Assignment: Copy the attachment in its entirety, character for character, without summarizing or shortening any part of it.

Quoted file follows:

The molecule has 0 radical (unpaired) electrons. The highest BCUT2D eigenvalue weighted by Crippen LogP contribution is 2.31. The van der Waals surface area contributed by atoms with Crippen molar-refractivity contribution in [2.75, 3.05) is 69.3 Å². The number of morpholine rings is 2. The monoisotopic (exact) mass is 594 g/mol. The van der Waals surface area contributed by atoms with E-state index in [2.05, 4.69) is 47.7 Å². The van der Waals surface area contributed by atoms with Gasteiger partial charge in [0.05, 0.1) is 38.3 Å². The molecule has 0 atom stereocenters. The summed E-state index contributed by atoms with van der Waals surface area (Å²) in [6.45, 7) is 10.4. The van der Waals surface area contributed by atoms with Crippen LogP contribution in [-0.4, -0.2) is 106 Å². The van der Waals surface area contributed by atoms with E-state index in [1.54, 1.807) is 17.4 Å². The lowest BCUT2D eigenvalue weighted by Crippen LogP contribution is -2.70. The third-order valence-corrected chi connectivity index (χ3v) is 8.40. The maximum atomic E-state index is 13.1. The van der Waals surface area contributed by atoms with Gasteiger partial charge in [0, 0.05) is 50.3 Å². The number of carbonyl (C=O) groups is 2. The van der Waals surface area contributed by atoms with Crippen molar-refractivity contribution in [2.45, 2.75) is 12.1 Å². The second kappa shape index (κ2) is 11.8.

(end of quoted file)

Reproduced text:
The molecule has 0 radical (unpaired) electrons. The highest BCUT2D eigenvalue weighted by Crippen LogP contribution is 2.31. The van der Waals surface area contributed by atoms with Crippen molar-refractivity contribution in [2.75, 3.05) is 69.3 Å². The number of morpholine rings is 2. The monoisotopic (exact) mass is 594 g/mol. The van der Waals surface area contributed by atoms with E-state index in [2.05, 4.69) is 47.7 Å². The van der Waals surface area contributed by atoms with Gasteiger partial charge in [0.05, 0.1) is 38.3 Å². The molecule has 0 atom stereocenters. The summed E-state index contributed by atoms with van der Waals surface area (Å²) in [6.45, 7) is 10.4. The van der Waals surface area contributed by atoms with Crippen LogP contribution in [-0.4, -0.2) is 106 Å². The van der Waals surface area contributed by atoms with E-state index in [1.54, 1.807) is 17.4 Å². The lowest BCUT2D eigenvalue weighted by Crippen LogP contribution is -2.70. The third-order valence-corrected chi connectivity index (χ3v) is 8.40. The maximum atomic E-state index is 13.1. The van der Waals surface area contributed by atoms with Gasteiger partial charge in [0, 0.05) is 50.3 Å². The number of carbonyl (C=O) groups is 2. The van der Waals surface area contributed by atoms with Crippen molar-refractivity contribution in [2.45, 2.75) is 12.1 Å². The second kappa shape index (κ2) is 11.8.